Some of Europe's largest investors are showing increased interest in hedge fund managers in Asia, and advisers based out in the region are emphasising the industry has changed significantly since the crisis.
She welcomes the moves by South Korea’s authorities late last year to encourage a home-grown hedge fund industry but she says more will be needed to fulfil expectations.
“I am pleased to see regulation [in South Korea] is getting revised to encourage new hedge funds to set up, homegrown asset management and brokerage houses to establish hedge funds domestically. This is positive news for the fund management houses and for investors, too.”
Lau says authorities are demonstrating their commitment to the cause by the halving of minimum capital requirements for brokerage houses to launch funds, to 500 billion won, increasing leverage limits to 400% of NAV, and making allowance for high net worth individuals investing in hedge funds.
But she adds authorities will still have to work to attract South Korean talents to establish funds in their domestic market rather than in Hong Kong or Singapore, which have already established good hedge fund markets to take on offshore investor capital.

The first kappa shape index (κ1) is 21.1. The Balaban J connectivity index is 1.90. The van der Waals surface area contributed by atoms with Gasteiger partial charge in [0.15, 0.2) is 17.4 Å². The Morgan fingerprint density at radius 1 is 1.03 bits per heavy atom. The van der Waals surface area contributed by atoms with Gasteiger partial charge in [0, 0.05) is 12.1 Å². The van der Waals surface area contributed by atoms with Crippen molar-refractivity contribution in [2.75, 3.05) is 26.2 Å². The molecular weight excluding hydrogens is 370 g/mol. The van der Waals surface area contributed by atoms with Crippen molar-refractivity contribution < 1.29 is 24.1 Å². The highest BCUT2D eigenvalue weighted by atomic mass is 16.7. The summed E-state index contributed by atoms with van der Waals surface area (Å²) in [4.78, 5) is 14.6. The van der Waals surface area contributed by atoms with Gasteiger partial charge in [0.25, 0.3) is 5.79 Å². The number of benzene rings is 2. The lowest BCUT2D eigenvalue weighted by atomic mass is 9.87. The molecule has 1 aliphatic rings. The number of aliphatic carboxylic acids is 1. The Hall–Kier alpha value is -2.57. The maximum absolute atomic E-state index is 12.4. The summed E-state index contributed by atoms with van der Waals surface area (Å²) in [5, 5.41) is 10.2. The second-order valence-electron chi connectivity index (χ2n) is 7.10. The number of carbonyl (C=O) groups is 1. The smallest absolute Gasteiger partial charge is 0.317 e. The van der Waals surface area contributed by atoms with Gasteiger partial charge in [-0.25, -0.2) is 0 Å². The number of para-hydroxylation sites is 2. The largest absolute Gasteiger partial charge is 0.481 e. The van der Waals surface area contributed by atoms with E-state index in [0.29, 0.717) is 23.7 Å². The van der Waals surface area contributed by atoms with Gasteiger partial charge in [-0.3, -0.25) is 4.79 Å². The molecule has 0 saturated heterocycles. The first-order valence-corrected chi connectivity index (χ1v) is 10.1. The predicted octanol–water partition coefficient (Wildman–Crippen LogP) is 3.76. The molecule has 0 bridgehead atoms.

At Synergy, Lau is invested in South Korea through a hedge fund based in Singapore, mainly because of the manager’s edge and fund performance, regardless of where the managers is based.
“The smaller and niche managers will tend to go extra miles to deliver good performance, thus they prefer markets like Hong Kong and Singapore, which offer them solid infrastructure and well established regulations to attract and take on investor capital globally.
She says some managers may also select to set up in Hong Kong, due to its proximity to many large allocators. Korean managers basing themselves in Korea will, of course, be closer to their domestic fund buyers when they decide to invest.
There is also the possibility, she notes, of managers having researchers and the fund itself in South Korea, while basing the management / advisor in Singapore.
Lau says she would not discriminate against a manager on the basis of their location as “it all comes down to performance and talent, and the quality of returns you are getting”.
In general Korean managers have provided returns below those of their regional peers this year, however the Korean manager Lau has selected at Synergy is up over 20% this year.
Another hindrance to wider investment in Korean funds is their size, at an average of just $25m, according to HedgeFund Intelligence. The institutional buyers dealing in far larger clips may prefer larger pan-Asian funds including South Korea among other markets.